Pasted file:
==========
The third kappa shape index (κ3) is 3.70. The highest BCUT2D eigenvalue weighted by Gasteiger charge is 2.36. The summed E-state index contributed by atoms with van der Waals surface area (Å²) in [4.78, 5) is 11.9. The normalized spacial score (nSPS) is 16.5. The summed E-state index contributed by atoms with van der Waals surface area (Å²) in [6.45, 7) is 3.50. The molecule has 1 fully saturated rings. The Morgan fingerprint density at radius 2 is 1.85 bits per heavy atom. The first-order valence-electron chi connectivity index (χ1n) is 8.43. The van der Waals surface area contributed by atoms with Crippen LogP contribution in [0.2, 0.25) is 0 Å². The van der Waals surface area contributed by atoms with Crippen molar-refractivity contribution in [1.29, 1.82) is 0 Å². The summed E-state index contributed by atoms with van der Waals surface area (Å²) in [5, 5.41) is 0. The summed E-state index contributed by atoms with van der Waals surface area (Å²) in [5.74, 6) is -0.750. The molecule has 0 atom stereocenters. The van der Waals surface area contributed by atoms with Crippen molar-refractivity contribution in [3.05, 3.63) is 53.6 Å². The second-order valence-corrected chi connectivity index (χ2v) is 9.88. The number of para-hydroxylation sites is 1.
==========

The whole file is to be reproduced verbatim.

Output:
The third kappa shape index (κ3) is 3.70. The highest BCUT2D eigenvalue weighted by Gasteiger charge is 2.36. The summed E-state index contributed by atoms with van der Waals surface area (Å²) in [4.78, 5) is 11.9. The normalized spacial score (nSPS) is 16.5. The summed E-state index contributed by atoms with van der Waals surface area (Å²) in [6.45, 7) is 3.50. The molecule has 1 fully saturated rings. The Morgan fingerprint density at radius 2 is 1.85 bits per heavy atom. The first-order valence-electron chi connectivity index (χ1n) is 8.43. The van der Waals surface area contributed by atoms with Crippen LogP contribution in [0.2, 0.25) is 0 Å². The van der Waals surface area contributed by atoms with Crippen molar-refractivity contribution in [1.29, 1.82) is 0 Å². The summed E-state index contributed by atoms with van der Waals surface area (Å²) in [5, 5.41) is 0. The summed E-state index contributed by atoms with van der Waals surface area (Å²) in [5.74, 6) is -0.750. The molecule has 0 atom stereocenters. The van der Waals surface area contributed by atoms with Crippen molar-refractivity contribution in [3.05, 3.63) is 53.6 Å². The second-order valence-corrected chi connectivity index (χ2v) is 9.88. The number of para-hydroxylation sites is 1.